by Joseph Hood
It’s that time of year again! Over the coming weeks winter will slowly give way to spring, flowers will start to bloom and many people across the UK will collectively sigh “thank goodness it’s getting warmer”. Mother’s Day is also fast approaching as we make our way out of the darker months. It’s a time of letter writing, gift giving (be sure to check out Voyager’s Mother’s Day bundles) and of gratitude to those who raised us and brought us into the world. While we’re busy looking after the mothers in our lives and spoiling them rotten (rightly so) it’s also important to try and do right by old Mother Nature by making our gift and general purchases as environmentally friendly as possible. With that in mind this article will be exploring the positive impact hemp agriculture and its resulting products can have on the environment we live in and indeed on the mother we all share.
With an estimated 1.3 million regular CBD users in the UK alone and the popularity of hemp products firmly on the rise, the question of environmental impact is a reasonable one for such a booming industry. Fortunately, concerning all things green and pleasant, research indicates good news for the crop that keeps on giving.
Lets start at the beginning of the process: growth. Hemp grows remarkably quickly; taking up to 3-4 months for a stalk to fully mature from seeds. When compared to other textile crops like cotton (which takes over 5 months to fully grow) the opportunity for high yield, low acre production becomes increasingly apparent. In short; because it grows so quickly, hemp can be planted and harvested much more frequently than other crops, therefore, it becomes possible for farmers to use fewer acres of farmland to achieve worthwhile results.
In addition to its efficiency in growth, hemp also boasts the uncanny ability to thrive with a relatively low amount of water. While this perk may not seem notable at first glance, when paired with the consideration that 70 percent of the worlds fresh water supply is already dedicated to agriculture, this makes the old mantra of “less is more” hit that little bit harder.
Furthermore, unlike many commercial crops, hemp can and will grow reliably without the use of industrial pesticides which are a major cause of environmental contamination (especially when sprayed aerially over fields as part of commercial operations). As such, the hemp produced for Voyager is grown organically which allows for an eco-friendly process meaning less local contamination as the cost of a good harvest.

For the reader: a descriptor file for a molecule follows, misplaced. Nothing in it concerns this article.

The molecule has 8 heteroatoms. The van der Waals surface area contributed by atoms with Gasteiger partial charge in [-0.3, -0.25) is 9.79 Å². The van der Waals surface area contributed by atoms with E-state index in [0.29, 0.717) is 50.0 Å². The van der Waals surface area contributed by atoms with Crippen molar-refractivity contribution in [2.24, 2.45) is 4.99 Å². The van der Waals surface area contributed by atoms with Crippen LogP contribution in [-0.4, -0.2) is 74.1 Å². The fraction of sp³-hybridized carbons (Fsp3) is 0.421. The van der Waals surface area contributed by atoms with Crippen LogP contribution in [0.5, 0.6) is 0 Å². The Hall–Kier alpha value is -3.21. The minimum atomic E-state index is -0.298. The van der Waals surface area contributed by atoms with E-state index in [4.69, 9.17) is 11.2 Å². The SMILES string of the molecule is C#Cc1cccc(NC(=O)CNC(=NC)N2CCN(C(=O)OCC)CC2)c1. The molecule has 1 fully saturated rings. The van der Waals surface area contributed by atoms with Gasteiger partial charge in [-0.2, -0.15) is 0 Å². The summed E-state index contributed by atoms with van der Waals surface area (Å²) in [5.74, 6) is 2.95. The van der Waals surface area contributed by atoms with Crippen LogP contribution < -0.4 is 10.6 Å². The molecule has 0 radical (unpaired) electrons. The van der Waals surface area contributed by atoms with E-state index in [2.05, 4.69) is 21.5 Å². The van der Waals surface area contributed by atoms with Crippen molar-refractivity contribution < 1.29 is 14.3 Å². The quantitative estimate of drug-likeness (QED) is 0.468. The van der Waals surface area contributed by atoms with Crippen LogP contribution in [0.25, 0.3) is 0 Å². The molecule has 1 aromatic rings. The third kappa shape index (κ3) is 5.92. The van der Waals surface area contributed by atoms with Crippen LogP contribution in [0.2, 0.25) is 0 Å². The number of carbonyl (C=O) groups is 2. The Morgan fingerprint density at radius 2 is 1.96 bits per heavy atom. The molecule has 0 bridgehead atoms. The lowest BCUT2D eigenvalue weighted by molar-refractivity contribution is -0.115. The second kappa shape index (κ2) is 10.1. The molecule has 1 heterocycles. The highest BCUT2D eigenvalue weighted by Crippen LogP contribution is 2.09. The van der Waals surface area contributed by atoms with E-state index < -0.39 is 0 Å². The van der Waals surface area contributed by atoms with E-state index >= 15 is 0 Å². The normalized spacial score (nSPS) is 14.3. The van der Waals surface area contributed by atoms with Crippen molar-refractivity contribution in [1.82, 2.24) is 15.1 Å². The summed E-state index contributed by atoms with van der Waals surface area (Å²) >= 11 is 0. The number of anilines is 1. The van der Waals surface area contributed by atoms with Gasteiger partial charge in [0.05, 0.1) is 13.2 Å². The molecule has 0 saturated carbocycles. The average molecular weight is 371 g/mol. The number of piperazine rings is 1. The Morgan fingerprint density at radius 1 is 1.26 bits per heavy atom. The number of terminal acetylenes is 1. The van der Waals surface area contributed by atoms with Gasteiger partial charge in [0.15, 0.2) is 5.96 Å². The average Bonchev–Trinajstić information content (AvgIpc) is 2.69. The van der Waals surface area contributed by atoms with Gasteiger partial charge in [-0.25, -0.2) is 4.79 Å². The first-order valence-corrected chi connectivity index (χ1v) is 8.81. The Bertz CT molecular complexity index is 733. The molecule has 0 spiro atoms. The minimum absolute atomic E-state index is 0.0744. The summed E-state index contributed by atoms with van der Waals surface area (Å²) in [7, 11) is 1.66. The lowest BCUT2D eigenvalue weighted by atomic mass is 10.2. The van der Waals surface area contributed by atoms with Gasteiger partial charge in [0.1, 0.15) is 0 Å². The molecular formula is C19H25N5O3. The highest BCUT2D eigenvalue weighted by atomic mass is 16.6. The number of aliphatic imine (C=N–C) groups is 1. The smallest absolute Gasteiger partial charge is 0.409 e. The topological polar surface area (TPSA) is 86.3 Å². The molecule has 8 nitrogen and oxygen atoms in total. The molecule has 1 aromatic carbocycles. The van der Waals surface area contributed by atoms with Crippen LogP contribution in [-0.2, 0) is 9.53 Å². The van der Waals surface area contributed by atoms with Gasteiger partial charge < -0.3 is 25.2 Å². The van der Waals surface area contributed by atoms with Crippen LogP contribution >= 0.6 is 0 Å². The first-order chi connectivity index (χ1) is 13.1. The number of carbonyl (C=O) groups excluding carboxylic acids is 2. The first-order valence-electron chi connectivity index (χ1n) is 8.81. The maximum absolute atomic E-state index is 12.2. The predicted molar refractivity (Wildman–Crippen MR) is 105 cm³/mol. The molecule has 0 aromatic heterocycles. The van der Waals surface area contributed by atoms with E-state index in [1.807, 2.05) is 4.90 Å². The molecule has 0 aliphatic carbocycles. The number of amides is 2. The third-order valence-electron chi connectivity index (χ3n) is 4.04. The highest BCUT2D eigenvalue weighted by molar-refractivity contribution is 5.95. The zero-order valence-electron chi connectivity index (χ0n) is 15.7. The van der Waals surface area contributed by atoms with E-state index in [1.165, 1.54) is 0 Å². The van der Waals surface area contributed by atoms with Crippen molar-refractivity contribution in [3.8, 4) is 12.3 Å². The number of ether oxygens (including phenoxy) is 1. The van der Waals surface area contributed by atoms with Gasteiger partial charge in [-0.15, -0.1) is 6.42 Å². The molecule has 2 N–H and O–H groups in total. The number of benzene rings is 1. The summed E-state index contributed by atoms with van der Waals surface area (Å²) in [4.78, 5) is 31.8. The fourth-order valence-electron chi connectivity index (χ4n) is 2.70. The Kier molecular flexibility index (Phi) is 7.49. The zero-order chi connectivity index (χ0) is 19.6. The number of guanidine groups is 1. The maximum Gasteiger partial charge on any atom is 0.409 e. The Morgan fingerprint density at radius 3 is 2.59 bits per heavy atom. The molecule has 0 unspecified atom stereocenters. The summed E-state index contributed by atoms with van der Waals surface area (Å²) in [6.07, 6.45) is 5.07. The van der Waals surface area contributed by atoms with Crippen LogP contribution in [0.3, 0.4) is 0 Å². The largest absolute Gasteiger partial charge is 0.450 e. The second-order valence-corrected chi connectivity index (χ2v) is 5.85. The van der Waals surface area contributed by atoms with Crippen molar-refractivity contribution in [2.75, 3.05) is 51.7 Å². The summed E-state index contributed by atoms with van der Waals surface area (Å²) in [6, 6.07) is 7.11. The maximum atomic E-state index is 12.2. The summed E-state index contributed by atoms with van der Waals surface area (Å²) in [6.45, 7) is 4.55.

The benefits of a hemp harvest aren’t just exclusive to the crop alone. When cultivated, hemp actually removes heavy metals and other contaminants from the ground and purifies the soil as it grows. This effect is so significant that many farmers plant and grow hemp before cultivating another crop on the same spot to ensure a rich and healthy soil for their potatoes, cabbages or whatever they happen to plant. Hemp also grows long, sturdy roots which take their minerals from deep within the earth; this allows the topsoil and surface layers to remain rich in nutrients for subsequent crops and plant life. As an added bonus, when planted close together, hemp can smother and overtake stubborn and invasive weeds thus further clearing the field for healthy production.
So we’ve reached the point of harvest; the crop has grown quickly, the soil is healthy, the air has fewer pesticides in it and we’ve even saved some water along the way. Now we’re left with a beautiful field of hemp plants ready for processing- but what are we to do with them?
While cannabidiol products constitute a large part of Voyager’s product range, the beauty of the hemp plant is that all parts of it can be used to create something useful. In the modern age, hemp is being embraced as an eco-friendly alternative to other commercial and industrial materials and these functions have actually been tried and tested throughout human history. The Northmen of Dark Age and Medieval Europe famously used hemp sails and rigging on their ships due to their resistance to salt water and inherent strength as a fabric. It may also surprise some to learn that the earliest recorded use of hemp as a textile was as the lining of Neolithic Chinese pottery fragments dating back to the 5th millennium BC. On top of the examples of our distant ancestors, products that can be made from hemp include (but are by no means limited to): clothing, shoes, paper, food and drink, biofuel, bioplastics, insulation, hemp seed oil (which is startlingly rich in Omega 3, 6 and 9 making it an ideal food supplement), wood products and even durable building materials.
At this point it’s important to note that every item mentioned in the list above serves a secondary function apart from its intended use. Every item made from the hemp plant is not only biodegradable but also represents a set amount of CO2 that has already been removed from our environment and held in the fibres of the plant. Much like trees (but without the need for especially vast empty spaces in which to grow it), hemp sequesters carbon from the air while it grows which makes it a truly carbon negative crop. In fact, hemp is so good at processing carbon that a single hectare of hemp can offset the annual carbon output of no less than two cars. That’s a gift both we and Mother Nature can be pleased with.
Brief though it may be, at the very least this post has offered a glimpse into just how useful hemp can be and how beneficial it is for our environment and way of life. Consider this upcoming Mother’s Day as an opportunity to gift something more natural, more durable and far more eco-friendly than the synthetic tokens of appreciation we’re accustomed to. This Mother’s Day why not gift something made lovingly and responsibly with simple, natural hemp?